On Thursday, August 27th, the History Department will be hosting an Open House as a token of our appreciation for all the work done by our Rhodes College Fellows this summer. Maria and Sandro have done some great work processing and digitizing collections over the past few months. These collections include: the J. Porter McClean Collection, the Claypool Family Collection, the Walter R. Streuli Collection, and the Nowag Music Collection. Their most impressive work, however, was the Nadia Price collection. Nadia was a local photographer and her collection includes over 600 photographs.
Selections from the Walter R. Streuli Collection, and the Nowag Music Collection have been added to the M Files. Look for more information next week about the Nadia Price Collection when it is published to Dig Memphis.
Thanks again Maria and Sandro for all the great work!
It’s hard to believe that our 2014 Archival Fellows have already come and gone… Katie Jakovich and Matthew Hicks finished their fellowship on Friday after spending the last two months here with us in the Memphis Room, and we miss them already. In addition to processing several collections and taking a short field trip to pick up another collection, they also managed to listen to ALL of the Harry Potter books and The Hobbit. It was a magical summer, indeed.
Their big project – and I do mean big – was to process the Benjamin L. Hooks Collection (more details to come soon!). True students of Hogwarts, they are masters when it comes to sorting. Katie’s photographs below show the progression of the collection, from piles to well-organized boxes. Thanks to them, the collection will be publicly available very soon.
Thank you both for your great work and wonderful enthusiasm! Don’t forget to come back and visit soon!
This document, created by Shirley Neely, is an oft-requested resource in the Memphis Room. Featuring a transcription and compilation of the records of one of the largest slave dealers in Memphis during the middle part of the 1800s, this manuscript is now available in its entirety in the archive. Pages 1-38 are a day-to-day accounting by Isaac Bolton for the months of March and April 1865. Pages 39-79 list the names of slaves, purchase prices, etc. Pages 80-91 include entries for sale of slaves. Pages 92-99 are transcriptions of correspondence and the last section includes newspaper articles and advertisements.
Angie Price, class of 2002, is creating an archival collection of Bishop Byrne Middle and High School memorabilia. Please bring in your photographs, programs, school newsletters, playbills, etc. to help create a permanent collection in the Memphis and Shelby County Room. We will be receiving donations on Saturday, March 8th, between 10 am and 4 pm, in the Memphis Room on the 4th Floor of the Benjamin L. Hooks Central Library. If you have something that you are not yet ready to donate, volunteers will be available to scan your items for inclusion in this collection.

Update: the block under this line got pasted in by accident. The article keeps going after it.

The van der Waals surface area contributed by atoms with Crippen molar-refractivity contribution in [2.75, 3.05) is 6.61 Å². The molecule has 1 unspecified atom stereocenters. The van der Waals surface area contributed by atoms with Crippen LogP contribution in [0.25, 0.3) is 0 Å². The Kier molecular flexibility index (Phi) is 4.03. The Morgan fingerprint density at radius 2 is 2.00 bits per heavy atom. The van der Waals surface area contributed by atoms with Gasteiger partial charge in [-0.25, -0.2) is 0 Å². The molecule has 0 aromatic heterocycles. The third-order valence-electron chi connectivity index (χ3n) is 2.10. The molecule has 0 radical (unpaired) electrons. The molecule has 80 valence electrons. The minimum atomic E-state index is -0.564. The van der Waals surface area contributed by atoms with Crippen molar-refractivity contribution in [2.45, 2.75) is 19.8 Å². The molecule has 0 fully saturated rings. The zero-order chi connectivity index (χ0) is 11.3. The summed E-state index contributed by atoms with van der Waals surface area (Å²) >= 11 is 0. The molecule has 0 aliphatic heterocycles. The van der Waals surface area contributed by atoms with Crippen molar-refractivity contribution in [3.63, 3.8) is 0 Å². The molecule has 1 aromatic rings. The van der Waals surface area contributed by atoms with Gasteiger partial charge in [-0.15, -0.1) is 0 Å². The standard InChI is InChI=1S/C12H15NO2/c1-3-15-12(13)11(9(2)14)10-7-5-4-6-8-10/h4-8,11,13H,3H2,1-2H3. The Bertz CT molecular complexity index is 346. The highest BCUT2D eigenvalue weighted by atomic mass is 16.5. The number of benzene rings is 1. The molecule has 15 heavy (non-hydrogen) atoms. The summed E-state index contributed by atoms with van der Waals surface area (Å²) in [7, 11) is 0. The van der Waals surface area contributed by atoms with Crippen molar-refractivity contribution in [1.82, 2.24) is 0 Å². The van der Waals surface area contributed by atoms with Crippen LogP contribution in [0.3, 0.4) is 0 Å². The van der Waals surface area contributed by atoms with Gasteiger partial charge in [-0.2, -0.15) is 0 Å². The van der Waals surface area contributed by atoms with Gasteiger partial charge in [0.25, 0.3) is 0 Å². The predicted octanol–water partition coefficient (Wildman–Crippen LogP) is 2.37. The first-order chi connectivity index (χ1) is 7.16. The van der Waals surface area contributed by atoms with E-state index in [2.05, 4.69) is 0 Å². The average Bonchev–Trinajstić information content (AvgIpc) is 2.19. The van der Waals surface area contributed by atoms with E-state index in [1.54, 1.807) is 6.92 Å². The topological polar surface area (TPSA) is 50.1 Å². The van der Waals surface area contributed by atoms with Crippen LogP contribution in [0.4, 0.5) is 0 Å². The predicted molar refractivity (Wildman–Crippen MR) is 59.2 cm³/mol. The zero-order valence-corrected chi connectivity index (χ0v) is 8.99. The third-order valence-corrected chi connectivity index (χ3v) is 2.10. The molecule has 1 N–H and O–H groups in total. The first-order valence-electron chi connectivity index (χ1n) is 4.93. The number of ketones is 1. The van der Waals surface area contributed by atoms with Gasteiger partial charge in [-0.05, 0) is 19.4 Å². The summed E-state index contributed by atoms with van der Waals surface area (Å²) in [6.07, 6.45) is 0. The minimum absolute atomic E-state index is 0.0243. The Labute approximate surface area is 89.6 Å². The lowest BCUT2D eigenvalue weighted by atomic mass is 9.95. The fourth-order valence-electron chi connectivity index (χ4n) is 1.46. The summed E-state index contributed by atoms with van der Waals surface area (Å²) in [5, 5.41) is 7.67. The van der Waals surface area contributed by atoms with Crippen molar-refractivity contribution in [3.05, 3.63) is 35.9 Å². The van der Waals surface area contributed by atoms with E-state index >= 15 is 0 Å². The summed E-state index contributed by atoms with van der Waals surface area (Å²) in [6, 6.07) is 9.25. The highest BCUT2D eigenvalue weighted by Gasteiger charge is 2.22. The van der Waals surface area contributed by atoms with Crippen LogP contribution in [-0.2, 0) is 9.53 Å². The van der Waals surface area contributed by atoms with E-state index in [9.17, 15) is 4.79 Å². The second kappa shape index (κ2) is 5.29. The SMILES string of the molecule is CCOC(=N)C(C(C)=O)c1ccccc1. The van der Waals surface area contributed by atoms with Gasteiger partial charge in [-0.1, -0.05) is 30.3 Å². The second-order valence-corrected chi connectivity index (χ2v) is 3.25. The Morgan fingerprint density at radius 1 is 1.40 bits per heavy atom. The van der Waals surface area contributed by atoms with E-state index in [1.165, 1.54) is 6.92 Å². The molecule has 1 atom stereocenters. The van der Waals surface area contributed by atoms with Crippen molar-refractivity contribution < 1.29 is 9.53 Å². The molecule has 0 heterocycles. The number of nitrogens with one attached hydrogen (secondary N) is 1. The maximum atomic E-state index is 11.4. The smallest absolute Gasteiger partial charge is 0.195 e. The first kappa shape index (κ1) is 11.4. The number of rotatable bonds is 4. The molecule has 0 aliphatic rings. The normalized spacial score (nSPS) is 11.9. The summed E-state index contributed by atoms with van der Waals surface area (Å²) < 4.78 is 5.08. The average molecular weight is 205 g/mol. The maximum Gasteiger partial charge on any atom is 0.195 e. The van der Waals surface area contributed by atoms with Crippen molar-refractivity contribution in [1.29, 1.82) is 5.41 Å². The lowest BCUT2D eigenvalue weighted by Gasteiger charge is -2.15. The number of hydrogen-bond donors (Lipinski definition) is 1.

Happy New Year! I’ve been a bad, bad blogger…
It might seem like we’re not doing much here in the Memphis Room, but the truth is we’ve been doing too much! We’ll have other updates soon, but first a few things we need to catch up on:
Many congratulations to our volunteer Vincent Astor on his new book. Nobody knows more about Memphis theaters than Vincent. Pick up a copy – it’s available everywhere!
New episodes of The Memphis Room are available in the archive and on our Vimeo page. Enjoy interviews with Honey Scheidt, Lewis Donelson and Father Don Mowery.
It’s been a long time since we last did an update of new collections. The following collections have been added to the Memphis Room:
Joe Bennett Collection, Tennessee Children’s Home Society Collection, Hotel Greeters of America – Women’s Division Delta Chapter No. 59 Collection, J.B. Mann Suffrage Collection, John Ford Canale Collection, Rowlett Paine Collection, W.C. Handy Beale Street Collection, Emma K. Meacham Collection, Beebe Woodside Collection, Gerald & Barbara Dowdy Collection, Pearl Harbor Survivors Association Collection, Bryan Eagle Family Collection, Gwen R. Awsumb Collection, Ronco Spaghetti Company Collection, Awsumb Architectural Collection, Reverend Eron M. Sharp Collection Addendum, Memphis Architectural Collection, United Daughters of the Confederacy – Mary Latham Chapter Collection, Charles A. McVean U.S. Engineers Collection, Beale Street Blue Light District Collection, Mary Snowden Collection.
Each summer, our Archival Fellows from Rhodes College are required to write a brief reflective essay on their time in the Memphis Room. This year, Regan Adolph submitted the following essay to her professor. She has given us permission to post it here, and we do so because she does such a wonderful job of capturing the excitement and variety of experience that working in the archives can provide.
Tomorrow is Regan’s last day, and though we are sad and will miss her (as we already miss Lanier!), we are so glad that we had the opportunity to play host to these two wonderful young ladies and to help them learn to apply their knowledge and skills to preserving Memphis’ history. We are so proud of both of them and we cannot wait to see what they do next!
Walking into the Memphis Public Library and Information Center for the forty-sixth time this summer, on the tenth Monday of my fellowship, I realized that I was just as excited to start my day in the archives as I was on that first Monday in May. I genuinely looked forward to working on my current project, seeing everyone in the history department, and being responsible for something in the Memphis and Shelby County Room that would be the authority on a certain topic. Knowing the importance of what I was accomplishing, utilizing my passion for meticulous organizing, and working alongside someone of considerable similarities made for an incredible experience as an Archival Fellow. Continue reading